I just polished off a Styrofoam container full of lasagna, fettucini alfredo, and grilled chicken with goat cheese–for breakfast. You see, I’ve always had a love/hate relationship with leftovers. Love the
taste; hate the calories. Some foods, like lasagna, actually taste better the second time around. The problem is, leftovers in the fridge call my name. I don’t know how, but last night’s lasagna was able to communicate with my too-easy-to-entice brain, whispering “Eat me, you know you want to, eat me, already”. Now, there are certain vocalizations I’m completely equipped to ignore, like the vocalization from my conscience, urging me to “exercise”. Against the siren song of leftovers, however, I’m completely defenseless.
For my husband, a charter member of the “Clean Your Plate Club”, throwing out food, even bad food, is a sacrilege . Having leftovers in the fridge seems to give him comfort; as long as we have leftovers, we’ll never go hungry. My son and I agree, more than two meals in a row containing the exact same components is going above and beyond our gastronomic capacity. My preference is to throw out less-than appealing cuisine. Once is enough. Put the food (and us) out of our misery. During my husband’s daily inventory of the contents of the fridge, the question of “What’s happened to the leftovers” inevitably comes up. During these inquisitions, I’m torn. Am I honest with him, and confess to throwing out the undesirable food, resulting in a tirade about wasting food, and threats of cutting the grocery budget to the essentials (cheese and dog food). More often than not, I tell him that we ate the atrocious food for lunch (a little white lie), because, like Jack Nicholson’s character in the movie, “A Few Good Men”, my husband “can’t handle the truth”, and peace in the home is preserved, at least until our next meal.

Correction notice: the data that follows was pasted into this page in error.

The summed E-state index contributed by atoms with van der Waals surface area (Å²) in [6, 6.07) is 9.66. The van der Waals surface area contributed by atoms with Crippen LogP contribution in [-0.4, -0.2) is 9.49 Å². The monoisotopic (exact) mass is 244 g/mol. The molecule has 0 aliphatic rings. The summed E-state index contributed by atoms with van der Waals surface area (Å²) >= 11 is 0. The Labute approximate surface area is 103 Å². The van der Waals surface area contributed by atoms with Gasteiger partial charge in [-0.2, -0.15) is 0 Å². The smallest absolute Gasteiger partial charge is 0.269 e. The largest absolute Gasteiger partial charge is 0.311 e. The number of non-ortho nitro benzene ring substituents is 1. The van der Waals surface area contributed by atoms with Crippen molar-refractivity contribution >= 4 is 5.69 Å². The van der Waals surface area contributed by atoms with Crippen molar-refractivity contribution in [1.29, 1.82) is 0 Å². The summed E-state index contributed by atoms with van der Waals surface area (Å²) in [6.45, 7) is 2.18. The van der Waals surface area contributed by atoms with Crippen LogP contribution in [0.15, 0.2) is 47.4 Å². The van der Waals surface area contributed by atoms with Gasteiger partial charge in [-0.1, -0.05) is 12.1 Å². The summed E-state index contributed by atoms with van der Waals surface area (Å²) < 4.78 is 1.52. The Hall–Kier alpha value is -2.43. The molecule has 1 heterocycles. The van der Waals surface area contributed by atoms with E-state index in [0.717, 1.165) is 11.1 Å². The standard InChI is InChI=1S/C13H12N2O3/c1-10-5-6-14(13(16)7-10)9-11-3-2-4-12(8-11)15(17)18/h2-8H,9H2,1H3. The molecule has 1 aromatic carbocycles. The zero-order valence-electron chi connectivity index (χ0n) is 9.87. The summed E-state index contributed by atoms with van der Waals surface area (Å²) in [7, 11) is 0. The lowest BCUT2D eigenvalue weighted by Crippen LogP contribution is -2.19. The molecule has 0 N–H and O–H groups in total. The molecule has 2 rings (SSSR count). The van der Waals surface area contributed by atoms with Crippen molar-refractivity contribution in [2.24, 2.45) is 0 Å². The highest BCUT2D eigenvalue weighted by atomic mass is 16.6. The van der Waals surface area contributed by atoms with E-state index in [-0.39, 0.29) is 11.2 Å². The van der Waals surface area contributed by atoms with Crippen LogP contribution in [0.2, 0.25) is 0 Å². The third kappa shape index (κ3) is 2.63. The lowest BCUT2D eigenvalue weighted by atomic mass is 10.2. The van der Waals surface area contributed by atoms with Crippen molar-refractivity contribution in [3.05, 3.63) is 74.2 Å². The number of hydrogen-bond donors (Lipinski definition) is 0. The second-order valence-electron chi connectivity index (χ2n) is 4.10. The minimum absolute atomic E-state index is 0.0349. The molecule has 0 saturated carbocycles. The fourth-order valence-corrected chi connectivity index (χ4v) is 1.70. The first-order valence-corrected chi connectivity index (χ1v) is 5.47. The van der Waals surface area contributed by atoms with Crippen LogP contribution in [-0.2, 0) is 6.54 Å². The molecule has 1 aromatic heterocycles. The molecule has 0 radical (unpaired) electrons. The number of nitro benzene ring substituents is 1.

Some people are able to “morph” their leftovers into a culinary creation virtually unrecognizable from the original dish, like turning roast chicken into chicken “magnifique” (a term rarely used to describe my original culinary creations.) To my credit, I have tried this Power Ranger tactic a couple of times. The results have been less than stellar. The reactions to my latest creations run from “Nice try, Mom”, to “Do we have any fast food coupons?” Let just say, Rachael Ray I’m not.
Unsuccessful at morphing leftovers, I started giving them to our dog. Often, in fact. When my son started looking up stats for the World’s Heaviest Dog in the record books to see how our dog compared, I realized the error of my ways. Fortunately, she wasn’t a record-holder– yet. After a stern talk from the vet at our dog’s annual check-up, and a prescription for doggy diet food, the dog’s no longer an acceptable receptacle for leftover disposal.
So, we’re back to the problem of what to do with all those leftovers. Restaurant portions are large enough to feed a family of four. If you’re able to convince your spouse to share a meal with you, great, problem solved. I’ve not been successful at this request, however. My husband wants an eighteen ounce Porterhouse steak, while I want chicken or fish. Finding ourselves at an edible impasse, there’s always leftovers to wrap-up.
And, speaking of wrapping up, I’ve got to wrap-up my thoughts on leftovers. My husband wants to take me out to eat–so, we can, you guessed it, have some more leftovers. And, so on, and so on…Eat it again, Sam.